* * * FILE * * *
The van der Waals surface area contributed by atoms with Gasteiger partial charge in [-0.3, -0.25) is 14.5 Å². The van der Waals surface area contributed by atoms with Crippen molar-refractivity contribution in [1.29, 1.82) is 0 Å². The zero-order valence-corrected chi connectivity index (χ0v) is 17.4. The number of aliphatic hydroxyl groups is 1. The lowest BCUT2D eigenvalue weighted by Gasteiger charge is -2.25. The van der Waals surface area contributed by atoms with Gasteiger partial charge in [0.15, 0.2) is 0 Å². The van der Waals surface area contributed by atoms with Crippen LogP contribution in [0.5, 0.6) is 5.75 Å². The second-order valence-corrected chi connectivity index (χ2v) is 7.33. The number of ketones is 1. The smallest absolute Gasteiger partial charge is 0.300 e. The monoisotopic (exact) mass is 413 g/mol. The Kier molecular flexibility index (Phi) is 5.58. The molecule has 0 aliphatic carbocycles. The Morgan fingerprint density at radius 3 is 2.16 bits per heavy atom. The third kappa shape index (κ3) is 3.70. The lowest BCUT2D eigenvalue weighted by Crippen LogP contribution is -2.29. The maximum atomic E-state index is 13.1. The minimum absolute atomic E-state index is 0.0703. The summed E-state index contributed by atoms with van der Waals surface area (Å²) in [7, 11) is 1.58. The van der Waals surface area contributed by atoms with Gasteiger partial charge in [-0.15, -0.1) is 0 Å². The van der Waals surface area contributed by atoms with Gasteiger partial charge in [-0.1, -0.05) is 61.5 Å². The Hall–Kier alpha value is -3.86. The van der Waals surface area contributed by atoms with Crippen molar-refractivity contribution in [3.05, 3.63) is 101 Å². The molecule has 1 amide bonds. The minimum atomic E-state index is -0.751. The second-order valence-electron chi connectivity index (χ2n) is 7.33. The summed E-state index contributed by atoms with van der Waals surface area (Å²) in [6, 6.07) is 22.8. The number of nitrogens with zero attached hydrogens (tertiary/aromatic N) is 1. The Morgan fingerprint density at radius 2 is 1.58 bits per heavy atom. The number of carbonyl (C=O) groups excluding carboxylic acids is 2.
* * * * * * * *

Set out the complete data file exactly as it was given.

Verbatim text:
The van der Waals surface area contributed by atoms with Gasteiger partial charge in [-0.3, -0.25) is 14.5 Å². The van der Waals surface area contributed by atoms with Crippen molar-refractivity contribution in [1.29, 1.82) is 0 Å². The zero-order valence-corrected chi connectivity index (χ0v) is 17.4. The number of aliphatic hydroxyl groups is 1. The lowest BCUT2D eigenvalue weighted by Gasteiger charge is -2.25. The van der Waals surface area contributed by atoms with Gasteiger partial charge in [0.15, 0.2) is 0 Å². The van der Waals surface area contributed by atoms with Crippen LogP contribution in [0.5, 0.6) is 5.75 Å². The second-order valence-corrected chi connectivity index (χ2v) is 7.33. The number of ketones is 1. The smallest absolute Gasteiger partial charge is 0.300 e. The monoisotopic (exact) mass is 413 g/mol. The Kier molecular flexibility index (Phi) is 5.58. The molecule has 0 aliphatic carbocycles. The Morgan fingerprint density at radius 3 is 2.16 bits per heavy atom. The third kappa shape index (κ3) is 3.70. The lowest BCUT2D eigenvalue weighted by Crippen LogP contribution is -2.29. The maximum atomic E-state index is 13.1. The minimum absolute atomic E-state index is 0.0703. The summed E-state index contributed by atoms with van der Waals surface area (Å²) in [7, 11) is 1.58. The van der Waals surface area contributed by atoms with Gasteiger partial charge in [-0.15, -0.1) is 0 Å². The van der Waals surface area contributed by atoms with Gasteiger partial charge in [-0.1, -0.05) is 61.5 Å². The Hall–Kier alpha value is -3.86. The van der Waals surface area contributed by atoms with Crippen molar-refractivity contribution in [3.05, 3.63) is 101 Å². The molecule has 1 amide bonds. The minimum atomic E-state index is -0.751. The second-order valence-electron chi connectivity index (χ2n) is 7.33. The summed E-state index contributed by atoms with van der Waals surface area (Å²) in [6, 6.07) is 22.8. The number of nitrogens with zero attached hydrogens (tertiary/aromatic N) is 1. The Morgan fingerprint density at radius 2 is 1.58 bits per heavy atom. The number of carbonyl (C=O) groups excluding carboxylic acids is 2.